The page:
One thought on “Luxurious Indian Train

  1. The Maharajas’ Express is a luxury train operated on the Indian Railways from early 2010.[1] It is a joint venture between Indian Railway Catering and Tourism Corporation and the travel agency Cox and Kings India Ltd.[2][3] The all-inclusive costs begin at $800 (£535 or INR 40000)per person per day, and can climb to $2,500 (£1,670 or INR 125000)per person per day.[4]
    In a world of cramped and unpleasant planes, luxury cruise trains actually may be the last respite of luxury. Sensing this demand, luxury travel companies have invested in restoring the world’s most famous train routes and the art of elegant traveling. Maharajas Express is one such attempt to recreate the pageantry and elegance of the personal state carriages of colonial era maharajas of India. And travelers are responding by packing new trains.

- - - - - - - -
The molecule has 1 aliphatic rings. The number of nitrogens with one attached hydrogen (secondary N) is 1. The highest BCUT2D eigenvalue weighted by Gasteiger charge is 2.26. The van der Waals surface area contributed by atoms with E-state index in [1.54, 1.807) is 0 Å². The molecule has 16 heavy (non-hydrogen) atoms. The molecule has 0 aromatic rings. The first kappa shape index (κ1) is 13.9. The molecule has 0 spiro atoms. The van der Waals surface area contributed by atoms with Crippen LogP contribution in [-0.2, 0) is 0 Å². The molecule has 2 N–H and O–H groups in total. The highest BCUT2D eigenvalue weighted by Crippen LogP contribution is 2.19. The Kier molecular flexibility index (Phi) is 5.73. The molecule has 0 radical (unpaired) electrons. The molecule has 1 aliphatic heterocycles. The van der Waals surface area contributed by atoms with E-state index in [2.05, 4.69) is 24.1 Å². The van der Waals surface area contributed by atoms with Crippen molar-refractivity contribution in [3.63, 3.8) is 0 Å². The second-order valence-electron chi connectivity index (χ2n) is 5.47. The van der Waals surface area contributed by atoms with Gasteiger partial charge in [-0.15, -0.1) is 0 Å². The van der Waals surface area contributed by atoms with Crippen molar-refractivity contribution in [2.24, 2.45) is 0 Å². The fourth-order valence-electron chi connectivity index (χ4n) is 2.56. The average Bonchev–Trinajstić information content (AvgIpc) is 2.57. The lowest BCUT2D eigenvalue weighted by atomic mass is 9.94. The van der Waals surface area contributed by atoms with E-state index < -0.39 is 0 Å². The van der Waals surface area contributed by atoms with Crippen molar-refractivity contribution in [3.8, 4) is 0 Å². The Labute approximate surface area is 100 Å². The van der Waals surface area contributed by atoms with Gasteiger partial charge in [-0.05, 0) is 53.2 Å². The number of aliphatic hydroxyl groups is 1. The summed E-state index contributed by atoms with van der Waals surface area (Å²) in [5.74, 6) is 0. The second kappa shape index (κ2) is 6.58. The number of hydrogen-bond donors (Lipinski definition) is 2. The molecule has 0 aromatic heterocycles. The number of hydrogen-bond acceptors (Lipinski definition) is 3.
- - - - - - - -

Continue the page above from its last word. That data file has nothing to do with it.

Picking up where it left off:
The latest in the lines of luxury cruise trains in India Maharajas Express is a 23 guest carriage train in India designed to recreate the opulence and panache of the personal state carriages used by the erstwhile Maharajas of India. The facilities on board the train include two ornate restaurants with decorative arched ceilings, an observation lounge cum souvenir shop and 43 cabins and suites that start at roughly 110 square feet.[5]
    Catering to the seekers of luxury and indulgence Maharajas Express arrives at a new station every morning for off-rail excursions which may include visit to monuments, heritage sites, shopping, royal dining at palaces and courtyard of mighty forts and spa session at palace hotels. The eight-day Mumbai to Delhi trip crisscrosses through the western part of the country (Mumbai) with sightseeing halts at Vadodara, Udaipur palaces, an elephant polo match near Jaipur and a tiger safari through Ranthambore National Park. Passengers aboard the seven-day Delhi-to-Delhi trip visit dozens of sites in eastern and central India including the temples of Khajuraho, the tigers at Bandhavgarh National Park and the sacred ghats of the Ganges River in Varanasi. All three itineraries – two from Delhi – begin or end with a visit to the Taj Mahal in Agra.[[6]

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